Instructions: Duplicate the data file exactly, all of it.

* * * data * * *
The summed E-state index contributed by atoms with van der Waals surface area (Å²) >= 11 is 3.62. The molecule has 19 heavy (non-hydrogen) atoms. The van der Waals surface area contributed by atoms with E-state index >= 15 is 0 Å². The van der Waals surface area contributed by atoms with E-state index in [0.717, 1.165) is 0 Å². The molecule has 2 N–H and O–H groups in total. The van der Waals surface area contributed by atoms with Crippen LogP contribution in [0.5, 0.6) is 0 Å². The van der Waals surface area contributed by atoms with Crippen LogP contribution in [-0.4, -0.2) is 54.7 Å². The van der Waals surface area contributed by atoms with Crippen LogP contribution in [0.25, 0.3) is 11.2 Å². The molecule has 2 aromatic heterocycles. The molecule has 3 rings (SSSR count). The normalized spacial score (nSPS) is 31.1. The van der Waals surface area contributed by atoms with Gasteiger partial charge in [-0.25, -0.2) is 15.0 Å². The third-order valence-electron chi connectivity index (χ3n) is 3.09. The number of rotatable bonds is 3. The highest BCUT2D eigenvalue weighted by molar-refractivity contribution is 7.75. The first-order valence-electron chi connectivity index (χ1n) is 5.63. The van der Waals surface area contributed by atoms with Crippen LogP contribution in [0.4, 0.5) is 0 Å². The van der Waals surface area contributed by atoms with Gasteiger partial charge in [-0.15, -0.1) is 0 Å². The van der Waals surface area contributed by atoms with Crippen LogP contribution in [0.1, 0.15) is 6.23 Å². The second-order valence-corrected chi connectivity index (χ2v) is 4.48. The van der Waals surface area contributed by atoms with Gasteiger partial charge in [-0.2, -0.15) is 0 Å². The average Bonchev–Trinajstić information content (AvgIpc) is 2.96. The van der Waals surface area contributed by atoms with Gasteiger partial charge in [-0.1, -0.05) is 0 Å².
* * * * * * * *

The summed E-state index contributed by atoms with van der Waals surface area (Å²) >= 11 is 3.62. The molecule has 19 heavy (non-hydrogen) atoms. The van der Waals surface area contributed by atoms with E-state index >= 15 is 0 Å². The van der Waals surface area contributed by atoms with E-state index in [0.717, 1.165) is 0 Å². The molecule has 2 N–H and O–H groups in total. The van der Waals surface area contributed by atoms with Crippen LogP contribution in [0.5, 0.6) is 0 Å². The van der Waals surface area contributed by atoms with Crippen LogP contribution in [-0.4, -0.2) is 54.7 Å². The van der Waals surface area contributed by atoms with Crippen LogP contribution in [0.25, 0.3) is 11.2 Å². The molecule has 2 aromatic heterocycles. The molecule has 3 rings (SSSR count). The normalized spacial score (nSPS) is 31.1. The van der Waals surface area contributed by atoms with Gasteiger partial charge in [-0.25, -0.2) is 15.0 Å². The third-order valence-electron chi connectivity index (χ3n) is 3.09. The number of rotatable bonds is 3. The highest BCUT2D eigenvalue weighted by molar-refractivity contribution is 7.75. The first-order valence-electron chi connectivity index (χ1n) is 5.63. The van der Waals surface area contributed by atoms with Crippen LogP contribution in [0.4, 0.5) is 0 Å². The van der Waals surface area contributed by atoms with Gasteiger partial charge in [-0.15, -0.1) is 0 Å². The van der Waals surface area contributed by atoms with Crippen LogP contribution in [0.1, 0.15) is 6.23 Å². The second-order valence-corrected chi connectivity index (χ2v) is 4.48. The van der Waals surface area contributed by atoms with Gasteiger partial charge in [-0.2, -0.15) is 0 Å². The average Bonchev–Trinajstić information content (AvgIpc) is 2.96. The van der Waals surface area contributed by atoms with Gasteiger partial charge in [-0.1, -0.05) is 0 Å².